With four broken scooters and a hotel chair to fix, Saturday morning was busy. We bring a lot of spares, oils, gaskets – in fact almost everything except Lambretta kickstart shafts because now I find that Chiggy Chambers also has a broken kickstart shaft! Bob called Jan from Goodbeer SC who managed to arrange for whatever parts we didn’t have on stock, and a local guy to weld up Gaz Crossley’s broken Vespa exhaust. I watched Piggot, Storr and a cast of dozens figure out what the problem with Yarborough’s front hub was. A missing spacer left out by the bikes previous owner was apparently the cause. Everything was eventually repaired and the rest of the day and evening was spent, you guessed it, at the pub (or several pubs).
Lier is a great town to visit, and they even staged a music festival on the Saturday night for us, complete with bands, DJ’s and laser light show. John Grey had everyone in tears with his Belgian ‘hearts and minds’ tactics, which backfired somewhat when he tried it on a really drunken local, who was henceforth named ‘Belgian Bob’ and wouldn’t leave us alone. Still, at least he’d stopped racing garden chairs.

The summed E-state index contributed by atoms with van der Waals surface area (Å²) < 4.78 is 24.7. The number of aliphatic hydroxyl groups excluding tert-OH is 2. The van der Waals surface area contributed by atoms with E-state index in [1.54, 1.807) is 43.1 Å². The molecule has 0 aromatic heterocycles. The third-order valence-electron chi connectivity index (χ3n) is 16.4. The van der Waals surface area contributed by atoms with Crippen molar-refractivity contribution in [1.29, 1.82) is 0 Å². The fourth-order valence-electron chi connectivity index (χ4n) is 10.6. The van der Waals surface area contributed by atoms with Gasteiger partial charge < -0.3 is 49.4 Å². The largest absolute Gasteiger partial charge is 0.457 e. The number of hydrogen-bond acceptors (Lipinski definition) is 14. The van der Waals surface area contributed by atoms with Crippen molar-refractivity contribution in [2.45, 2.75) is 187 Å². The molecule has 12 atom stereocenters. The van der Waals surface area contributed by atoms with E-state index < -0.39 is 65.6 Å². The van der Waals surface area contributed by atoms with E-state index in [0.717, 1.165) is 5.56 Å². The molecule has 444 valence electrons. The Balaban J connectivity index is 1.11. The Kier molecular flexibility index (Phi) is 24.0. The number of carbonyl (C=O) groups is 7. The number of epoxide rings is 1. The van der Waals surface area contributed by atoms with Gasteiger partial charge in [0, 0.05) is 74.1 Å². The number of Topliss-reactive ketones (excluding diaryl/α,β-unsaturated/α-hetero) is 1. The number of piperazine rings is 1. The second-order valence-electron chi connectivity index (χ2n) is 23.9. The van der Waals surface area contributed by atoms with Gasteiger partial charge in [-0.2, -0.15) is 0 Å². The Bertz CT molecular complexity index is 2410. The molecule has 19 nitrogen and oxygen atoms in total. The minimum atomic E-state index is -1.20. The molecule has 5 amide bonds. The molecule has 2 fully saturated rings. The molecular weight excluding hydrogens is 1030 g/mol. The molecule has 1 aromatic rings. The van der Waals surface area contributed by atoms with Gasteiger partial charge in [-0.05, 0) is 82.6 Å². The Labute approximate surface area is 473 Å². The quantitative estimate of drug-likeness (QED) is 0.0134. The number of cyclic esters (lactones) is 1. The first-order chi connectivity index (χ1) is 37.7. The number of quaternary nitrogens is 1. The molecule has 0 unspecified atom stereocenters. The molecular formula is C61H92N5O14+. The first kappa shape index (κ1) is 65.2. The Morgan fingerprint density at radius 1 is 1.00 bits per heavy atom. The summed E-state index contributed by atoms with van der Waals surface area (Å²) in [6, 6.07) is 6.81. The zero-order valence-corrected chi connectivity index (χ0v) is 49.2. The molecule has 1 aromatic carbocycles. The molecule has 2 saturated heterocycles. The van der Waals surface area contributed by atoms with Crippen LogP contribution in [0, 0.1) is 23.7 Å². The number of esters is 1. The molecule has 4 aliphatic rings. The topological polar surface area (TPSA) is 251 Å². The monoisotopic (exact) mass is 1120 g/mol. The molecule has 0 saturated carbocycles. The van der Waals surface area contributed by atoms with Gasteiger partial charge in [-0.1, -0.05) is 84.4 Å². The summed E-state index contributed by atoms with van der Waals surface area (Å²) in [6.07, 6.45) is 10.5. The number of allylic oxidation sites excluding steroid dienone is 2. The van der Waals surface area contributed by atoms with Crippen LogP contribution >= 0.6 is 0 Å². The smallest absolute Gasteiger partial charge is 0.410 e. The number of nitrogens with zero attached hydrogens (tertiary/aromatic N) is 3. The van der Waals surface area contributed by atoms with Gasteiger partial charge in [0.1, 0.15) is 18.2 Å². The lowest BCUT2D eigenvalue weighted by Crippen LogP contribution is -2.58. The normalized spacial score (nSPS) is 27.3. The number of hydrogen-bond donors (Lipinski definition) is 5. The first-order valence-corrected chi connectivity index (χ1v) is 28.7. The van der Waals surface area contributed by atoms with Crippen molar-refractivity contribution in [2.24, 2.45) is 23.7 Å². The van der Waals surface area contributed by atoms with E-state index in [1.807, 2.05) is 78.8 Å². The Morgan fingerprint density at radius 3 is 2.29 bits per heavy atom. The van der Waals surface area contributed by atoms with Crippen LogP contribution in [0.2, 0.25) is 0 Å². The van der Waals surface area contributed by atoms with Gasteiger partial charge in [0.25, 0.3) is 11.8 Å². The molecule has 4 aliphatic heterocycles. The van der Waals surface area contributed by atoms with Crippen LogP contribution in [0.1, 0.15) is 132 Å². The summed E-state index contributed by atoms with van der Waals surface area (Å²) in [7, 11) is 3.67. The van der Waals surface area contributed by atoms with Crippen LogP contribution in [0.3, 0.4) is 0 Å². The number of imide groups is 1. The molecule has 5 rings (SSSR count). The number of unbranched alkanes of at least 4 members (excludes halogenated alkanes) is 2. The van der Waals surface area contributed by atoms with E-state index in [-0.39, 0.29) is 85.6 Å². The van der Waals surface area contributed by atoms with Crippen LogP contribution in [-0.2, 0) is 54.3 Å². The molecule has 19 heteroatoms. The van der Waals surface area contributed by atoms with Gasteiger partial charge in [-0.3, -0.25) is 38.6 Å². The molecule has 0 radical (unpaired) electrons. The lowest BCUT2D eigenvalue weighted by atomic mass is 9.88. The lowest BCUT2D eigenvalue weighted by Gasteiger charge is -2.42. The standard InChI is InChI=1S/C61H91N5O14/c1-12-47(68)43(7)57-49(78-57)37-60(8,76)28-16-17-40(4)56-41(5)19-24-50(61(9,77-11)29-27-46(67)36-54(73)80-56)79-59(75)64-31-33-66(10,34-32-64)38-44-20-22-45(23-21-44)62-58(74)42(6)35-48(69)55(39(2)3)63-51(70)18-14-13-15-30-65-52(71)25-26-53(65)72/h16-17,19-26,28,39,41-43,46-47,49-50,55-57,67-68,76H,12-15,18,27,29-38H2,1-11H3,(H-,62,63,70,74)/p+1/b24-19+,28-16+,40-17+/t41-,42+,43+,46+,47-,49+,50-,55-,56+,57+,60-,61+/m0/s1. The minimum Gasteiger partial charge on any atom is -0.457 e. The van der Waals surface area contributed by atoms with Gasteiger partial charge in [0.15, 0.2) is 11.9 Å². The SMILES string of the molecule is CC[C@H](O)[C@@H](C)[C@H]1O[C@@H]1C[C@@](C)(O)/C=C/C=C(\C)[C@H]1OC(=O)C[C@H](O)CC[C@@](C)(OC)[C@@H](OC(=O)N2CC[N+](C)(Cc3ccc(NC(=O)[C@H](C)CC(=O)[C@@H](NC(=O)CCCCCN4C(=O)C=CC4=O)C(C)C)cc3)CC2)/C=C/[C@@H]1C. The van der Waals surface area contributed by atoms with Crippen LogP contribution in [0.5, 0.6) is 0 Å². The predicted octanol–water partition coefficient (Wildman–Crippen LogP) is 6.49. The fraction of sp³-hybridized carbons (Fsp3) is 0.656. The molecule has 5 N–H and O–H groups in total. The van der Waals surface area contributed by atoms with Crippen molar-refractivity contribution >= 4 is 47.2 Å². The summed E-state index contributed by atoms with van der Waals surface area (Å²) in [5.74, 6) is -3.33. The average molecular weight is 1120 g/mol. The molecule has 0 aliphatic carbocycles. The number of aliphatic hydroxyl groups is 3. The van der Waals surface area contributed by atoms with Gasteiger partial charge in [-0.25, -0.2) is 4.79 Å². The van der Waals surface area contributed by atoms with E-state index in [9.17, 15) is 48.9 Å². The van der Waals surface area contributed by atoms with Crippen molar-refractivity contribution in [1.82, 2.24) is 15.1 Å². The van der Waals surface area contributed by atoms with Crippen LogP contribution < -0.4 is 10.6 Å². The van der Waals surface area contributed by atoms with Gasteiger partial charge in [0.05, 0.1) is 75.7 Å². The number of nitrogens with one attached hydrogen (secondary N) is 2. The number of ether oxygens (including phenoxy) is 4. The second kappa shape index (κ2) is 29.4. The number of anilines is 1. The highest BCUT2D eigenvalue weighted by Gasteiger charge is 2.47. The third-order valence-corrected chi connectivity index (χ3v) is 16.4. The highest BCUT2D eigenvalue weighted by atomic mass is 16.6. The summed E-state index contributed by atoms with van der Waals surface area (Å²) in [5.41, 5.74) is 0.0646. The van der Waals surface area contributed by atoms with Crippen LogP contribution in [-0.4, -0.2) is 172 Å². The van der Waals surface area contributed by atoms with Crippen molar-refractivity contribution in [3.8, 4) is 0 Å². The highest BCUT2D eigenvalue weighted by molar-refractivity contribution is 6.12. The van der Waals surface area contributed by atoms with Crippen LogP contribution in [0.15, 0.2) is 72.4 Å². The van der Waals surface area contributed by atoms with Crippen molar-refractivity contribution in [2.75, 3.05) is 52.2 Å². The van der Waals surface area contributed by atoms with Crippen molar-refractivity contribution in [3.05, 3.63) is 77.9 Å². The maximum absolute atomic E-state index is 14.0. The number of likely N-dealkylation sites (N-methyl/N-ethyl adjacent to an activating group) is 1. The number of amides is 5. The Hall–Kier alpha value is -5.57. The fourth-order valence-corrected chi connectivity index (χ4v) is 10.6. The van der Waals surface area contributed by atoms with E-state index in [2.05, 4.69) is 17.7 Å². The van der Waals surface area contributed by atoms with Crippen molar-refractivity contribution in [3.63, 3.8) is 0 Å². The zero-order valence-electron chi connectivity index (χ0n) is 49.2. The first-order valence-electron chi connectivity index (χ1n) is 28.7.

Paul Craven fell backwards off a high bar stool and hit his head on a concrete floor. When the lady who owned the bar came rushing out saying he had fallen and was unconscious, all his ‘mates’ asked was “did you get any pictures?” A normal person would by now have been in the back of an ambulance. Craven, however, is far from normal and was walking back to the hotel, obviously concussed, with the help of some of the FOS. He rode home Sunday with two broken ribs, a stonking headache, and is now simultaneously both the stuff of legend and in serious trouble with her indoors!